Saturday, 5 March 2011

Embracing Defeat by John Dower

How do you civilise a modern, advanced nation which has proved itself to be uncivilised?

This is the job the Americans gave themselves in Japan after World War Two. Like Germany, it was a country gone mad, but the roots of that madness ran much deeper than with the Nazis - at least that was the thinking.

Dower's history looks at the things from the other side - how a catastrophic defeat affected people and the way they thought about themselves. How being occupied by a different culture - a different race! - for the first time in the history of Japan changed them. And what their hopes were for the future.

Now, in a self-fullfilling prophecy I only got halfway through the book. This part deals with the social history in the first couple of years after the defeat, but it is a great read. It looks at issues like depression and poverty, prostitution, the black market and politics through things like pulp novels, cartoons and (of particular interest to me) radio. The average household listened to five hours of radio every day. There was a regular show trying to re-unite families with returning soldiers and featured a section called "Who am I" for those solidiers who couldn't even remember if they had families.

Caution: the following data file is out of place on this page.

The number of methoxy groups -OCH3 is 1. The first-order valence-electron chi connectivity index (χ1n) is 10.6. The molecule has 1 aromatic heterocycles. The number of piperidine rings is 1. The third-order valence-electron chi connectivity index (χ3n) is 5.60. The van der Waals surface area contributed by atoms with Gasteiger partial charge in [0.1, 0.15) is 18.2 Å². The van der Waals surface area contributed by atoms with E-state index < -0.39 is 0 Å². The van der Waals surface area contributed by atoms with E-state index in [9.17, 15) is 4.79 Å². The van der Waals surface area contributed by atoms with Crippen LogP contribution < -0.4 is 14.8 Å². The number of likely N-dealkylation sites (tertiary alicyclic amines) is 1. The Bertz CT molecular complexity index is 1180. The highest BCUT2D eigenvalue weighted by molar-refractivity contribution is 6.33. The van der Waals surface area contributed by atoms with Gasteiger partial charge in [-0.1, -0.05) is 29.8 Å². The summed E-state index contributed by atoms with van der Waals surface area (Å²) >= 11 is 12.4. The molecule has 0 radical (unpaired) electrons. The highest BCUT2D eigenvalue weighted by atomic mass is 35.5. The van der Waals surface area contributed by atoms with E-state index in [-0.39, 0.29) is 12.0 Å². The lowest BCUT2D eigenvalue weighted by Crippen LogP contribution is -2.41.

The impression I got was of the Americans doing their best, through old fashioned colonialism, to drag the Japanese into freedom. It wasn't always pretty, but it could've been so much worse. And it certainly wouldn't have worked if large numbers of Japanese hadn't been keen so create a new democratic, free and pacifistic nation. In fact one of the themes of the book is whether forcing Hirohito to resign would perhaps have been more acceptable to his subjects than the Americans assumed, and whether it would've led to a more mature and honest acceptance of their collective war guilt.

That seems to be a big issue in the second part, which deals with the emperor and the war crime trials. I may get it back out of the library, but the first half is a fascinating snapshot of life in a country halfway between defeat and rebirth, east and west, past and future. And unlike so much history, it makes you feel pretty good about the human race.

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